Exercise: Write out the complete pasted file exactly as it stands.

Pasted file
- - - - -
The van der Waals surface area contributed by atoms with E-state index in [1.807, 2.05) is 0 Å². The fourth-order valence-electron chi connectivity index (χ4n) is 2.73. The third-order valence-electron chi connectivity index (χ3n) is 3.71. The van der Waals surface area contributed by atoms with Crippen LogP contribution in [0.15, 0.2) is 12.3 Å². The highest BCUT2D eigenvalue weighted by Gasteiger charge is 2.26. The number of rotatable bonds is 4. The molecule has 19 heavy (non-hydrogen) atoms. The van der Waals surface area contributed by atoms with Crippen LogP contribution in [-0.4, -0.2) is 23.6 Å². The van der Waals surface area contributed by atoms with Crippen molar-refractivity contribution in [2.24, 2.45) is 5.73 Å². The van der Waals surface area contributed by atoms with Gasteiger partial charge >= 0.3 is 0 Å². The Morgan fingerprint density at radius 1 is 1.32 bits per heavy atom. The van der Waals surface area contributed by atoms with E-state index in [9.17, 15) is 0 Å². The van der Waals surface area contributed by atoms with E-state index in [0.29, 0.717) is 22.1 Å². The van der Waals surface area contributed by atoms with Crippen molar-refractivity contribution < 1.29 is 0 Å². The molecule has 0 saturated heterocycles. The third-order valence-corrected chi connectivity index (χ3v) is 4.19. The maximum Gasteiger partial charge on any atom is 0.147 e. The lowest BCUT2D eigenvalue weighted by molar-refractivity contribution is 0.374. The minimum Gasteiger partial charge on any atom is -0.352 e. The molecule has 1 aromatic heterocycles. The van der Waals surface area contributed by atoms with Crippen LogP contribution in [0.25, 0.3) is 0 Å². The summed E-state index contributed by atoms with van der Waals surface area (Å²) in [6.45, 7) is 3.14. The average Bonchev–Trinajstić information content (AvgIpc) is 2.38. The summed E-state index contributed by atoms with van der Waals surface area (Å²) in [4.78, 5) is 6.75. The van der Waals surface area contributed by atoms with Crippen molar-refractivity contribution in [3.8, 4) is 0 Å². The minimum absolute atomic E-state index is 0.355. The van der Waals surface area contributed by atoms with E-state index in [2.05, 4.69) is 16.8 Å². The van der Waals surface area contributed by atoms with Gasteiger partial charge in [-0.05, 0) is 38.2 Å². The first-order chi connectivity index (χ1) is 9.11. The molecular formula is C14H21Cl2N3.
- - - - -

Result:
The van der Waals surface area contributed by atoms with E-state index in [1.807, 2.05) is 0 Å². The fourth-order valence-electron chi connectivity index (χ4n) is 2.73. The third-order valence-electron chi connectivity index (χ3n) is 3.71. The van der Waals surface area contributed by atoms with Crippen LogP contribution in [0.15, 0.2) is 12.3 Å². The highest BCUT2D eigenvalue weighted by Gasteiger charge is 2.26. The number of rotatable bonds is 4. The molecule has 19 heavy (non-hydrogen) atoms. The van der Waals surface area contributed by atoms with Crippen LogP contribution in [-0.4, -0.2) is 23.6 Å². The van der Waals surface area contributed by atoms with Crippen molar-refractivity contribution in [2.24, 2.45) is 5.73 Å². The van der Waals surface area contributed by atoms with Gasteiger partial charge >= 0.3 is 0 Å². The Morgan fingerprint density at radius 1 is 1.32 bits per heavy atom. The van der Waals surface area contributed by atoms with E-state index in [9.17, 15) is 0 Å². The van der Waals surface area contributed by atoms with E-state index in [0.29, 0.717) is 22.1 Å². The van der Waals surface area contributed by atoms with Crippen molar-refractivity contribution < 1.29 is 0 Å². The molecule has 0 saturated heterocycles. The third-order valence-corrected chi connectivity index (χ3v) is 4.19. The maximum Gasteiger partial charge on any atom is 0.147 e. The lowest BCUT2D eigenvalue weighted by molar-refractivity contribution is 0.374. The minimum Gasteiger partial charge on any atom is -0.352 e. The molecule has 1 aromatic heterocycles. The van der Waals surface area contributed by atoms with Crippen LogP contribution in [0.25, 0.3) is 0 Å². The summed E-state index contributed by atoms with van der Waals surface area (Å²) in [6.45, 7) is 3.14. The average Bonchev–Trinajstić information content (AvgIpc) is 2.38. The summed E-state index contributed by atoms with van der Waals surface area (Å²) in [4.78, 5) is 6.75. The van der Waals surface area contributed by atoms with Crippen molar-refractivity contribution in [3.8, 4) is 0 Å². The minimum absolute atomic E-state index is 0.355. The van der Waals surface area contributed by atoms with E-state index in [2.05, 4.69) is 16.8 Å². The van der Waals surface area contributed by atoms with Gasteiger partial charge in [-0.05, 0) is 38.2 Å². The first-order chi connectivity index (χ1) is 9.11. The molecular formula is C14H21Cl2N3.